rROBERT BRADLEY'S BLACKWATER SURPRISE 11/21, PARK WEST The rags-to-riches story here seems a little too good to be true: blind, 46-year-old singer-songwriter Robert Bradley is busking on the streets of Detroit when a young rock band "discovers" him; they get signed to RCA and he gets to be in Liar's Poker with Flea and Mike Tyson. The twist is that the rock band needs Bradley and his gritty, soulful voice a lot more than he needs its competent, if familiar, R & B rock (think Dave Matthews Band meets Canned Heat). The CTA's overgrown hall monitors should take note--public spaces are often much better places to hear music than the radio these days. rTODD LEITER-WEINTRAUB, PAMELA DARE 11/21, CLEOS Guitarist and singer Leiter-Weintraub's name is unwieldy and his demo tape is decidedly lo-fi, but the guy's got guts, continuing to send me brave and optimistic notes after I panned his dull rock band, Sub Rosa. Turns out he's much better on his own: he sent three catchy, affecting songs and confessed his fandom for Voidoid Robert Quine and Television's Richard Lloyd. But if he keeps going this way, he could be more like Peter Laughner without the death wish. He plays an acoustic set with his wife, Sharon; opening is Indiana folkie Pamela Dare, whose melancholy croon on her tape, Suitcase Full of Chords, appeals to that part of me that still gets chills from "The Sounds of Silence." rSAVOY-DOUCET CAJUN BAND 11/21, FITZGERALD'S Fiddler Michael Doucet, of the wildly acclaimed Beausoleil, is the closest Cajun music has to an international superstar these days. I'm not denying his usual ensemble's undeniable gifts, which you can check out for yourself at this same venue on December 4, but dedicated Cajun appreciators will beat the crowds and catch him first in a more intimate setting with Marc and Ann Savoy--he builds and plays accordions, she's a singer, guitarist, and folklorist. rGUITAR WOLF 11/22 & 23, HOUSE OF BLUES Every band that nicks a garage riff and turns the amps above six gets compared to the MC5 and Stooges these days, so it's refreshing to hear a band that sounds like they mean it. And I mean really mean it, with teenage ferocity transmitted via grown-up equipment: on Japanese trio Guitar Wolf's new Planet of the Wolves (Matador) song titles like "Kung Fu Ramone's Passion" and "Invader Ace" would sum up the aesthetic, even without the covers of "(I Can't Get No) Satisfaction" (mangled) and "Rumble" (reverent). I wonder if headliners the Cramps realize they're in danger of sounding mellow by comparison? rEDDIE MONEY 11/22, STAR PLAZA THEATRE, MERRILLVILLE This is an awfully long drive from Chicago; what Money and his handlers are hoping is that you'll be driven by making-out memories brought on by Money's new "live retrospective" Shakin' With the Money Man (which also includes four completely tuneless new songs). Unfortunately, I can think only of a monologue I once heard by a member of the all-lesbian San Francisco performance ensemble Sister Spit about traveling with a friend and picking up a hitchhiker who wound up chasing them down the road with his pants undone, insisting "I'm Eddie Money's brother." rMARY BLACK 11/26, HOUSE OF BLUES Many singers who begin in a folk tradition have to mainstream to make it in the U.S., and it's usually no improvement. But where, say, Niamh Parsons slathers on the MOR gloss, Irish superstar Mary Black goes for a Lilithified smart-woman folk-rock approach, with a tasteful twist of pipe or pennywhistle here and there to remind you that her "heartland" ain't Ohio. When the songwriting on her latest, Shine (Curb), is worthy of her interpretive skills--David Gray's "Shine," Richard Thompson's "I Misunderstood"--she hits some lovely heights. --Monica Kendrick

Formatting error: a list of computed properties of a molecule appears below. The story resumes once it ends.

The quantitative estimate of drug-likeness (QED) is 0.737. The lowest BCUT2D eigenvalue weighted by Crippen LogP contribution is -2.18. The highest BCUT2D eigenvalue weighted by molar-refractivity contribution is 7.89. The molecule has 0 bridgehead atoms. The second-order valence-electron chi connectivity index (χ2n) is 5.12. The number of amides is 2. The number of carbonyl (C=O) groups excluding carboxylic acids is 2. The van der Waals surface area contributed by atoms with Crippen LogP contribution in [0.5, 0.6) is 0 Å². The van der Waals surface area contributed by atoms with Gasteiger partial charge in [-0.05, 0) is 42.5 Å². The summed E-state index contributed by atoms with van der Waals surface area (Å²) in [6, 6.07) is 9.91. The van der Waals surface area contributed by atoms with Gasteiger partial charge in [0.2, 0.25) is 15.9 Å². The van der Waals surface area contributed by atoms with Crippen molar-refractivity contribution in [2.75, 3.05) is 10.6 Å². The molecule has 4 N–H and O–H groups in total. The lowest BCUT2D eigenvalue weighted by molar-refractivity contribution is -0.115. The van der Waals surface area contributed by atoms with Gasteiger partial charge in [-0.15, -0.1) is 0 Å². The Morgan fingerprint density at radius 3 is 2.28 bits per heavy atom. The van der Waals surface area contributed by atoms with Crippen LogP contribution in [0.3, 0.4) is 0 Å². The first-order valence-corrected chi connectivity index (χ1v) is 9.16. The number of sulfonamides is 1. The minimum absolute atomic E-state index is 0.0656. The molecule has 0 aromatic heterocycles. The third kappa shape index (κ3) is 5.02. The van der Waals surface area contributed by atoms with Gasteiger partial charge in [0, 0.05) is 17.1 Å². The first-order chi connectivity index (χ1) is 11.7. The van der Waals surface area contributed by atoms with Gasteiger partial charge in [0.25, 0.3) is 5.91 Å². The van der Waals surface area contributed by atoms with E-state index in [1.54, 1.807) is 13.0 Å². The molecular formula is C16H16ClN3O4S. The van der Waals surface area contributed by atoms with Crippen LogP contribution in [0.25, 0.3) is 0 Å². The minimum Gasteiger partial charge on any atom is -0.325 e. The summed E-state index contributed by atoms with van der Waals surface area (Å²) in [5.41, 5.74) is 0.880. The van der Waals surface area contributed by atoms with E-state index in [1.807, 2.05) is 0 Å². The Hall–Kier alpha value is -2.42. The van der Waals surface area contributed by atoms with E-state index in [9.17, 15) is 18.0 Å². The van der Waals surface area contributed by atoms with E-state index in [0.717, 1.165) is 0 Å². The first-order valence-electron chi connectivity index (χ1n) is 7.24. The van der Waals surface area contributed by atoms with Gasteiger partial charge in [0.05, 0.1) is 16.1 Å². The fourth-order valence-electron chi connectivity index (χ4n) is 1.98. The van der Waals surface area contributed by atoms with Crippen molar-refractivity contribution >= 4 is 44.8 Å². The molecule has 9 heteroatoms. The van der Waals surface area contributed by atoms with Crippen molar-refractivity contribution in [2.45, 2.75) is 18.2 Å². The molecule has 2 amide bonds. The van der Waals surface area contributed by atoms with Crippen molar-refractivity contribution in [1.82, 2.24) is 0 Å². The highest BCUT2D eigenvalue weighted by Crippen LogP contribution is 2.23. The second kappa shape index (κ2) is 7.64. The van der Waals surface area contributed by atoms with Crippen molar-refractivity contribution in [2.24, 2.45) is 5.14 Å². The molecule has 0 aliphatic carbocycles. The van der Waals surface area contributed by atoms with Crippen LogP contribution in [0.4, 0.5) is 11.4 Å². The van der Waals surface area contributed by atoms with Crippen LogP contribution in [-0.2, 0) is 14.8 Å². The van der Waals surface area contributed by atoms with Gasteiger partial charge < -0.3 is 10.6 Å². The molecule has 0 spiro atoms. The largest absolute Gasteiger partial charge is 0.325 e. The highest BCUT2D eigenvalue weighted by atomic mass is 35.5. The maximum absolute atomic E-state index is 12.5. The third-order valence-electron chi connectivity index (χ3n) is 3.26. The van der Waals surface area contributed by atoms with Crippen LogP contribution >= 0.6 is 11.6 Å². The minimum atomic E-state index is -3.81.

Art accompanying story in printed newspaper (not available in this archive): Guitar Wolf photo by James Crump-RSP.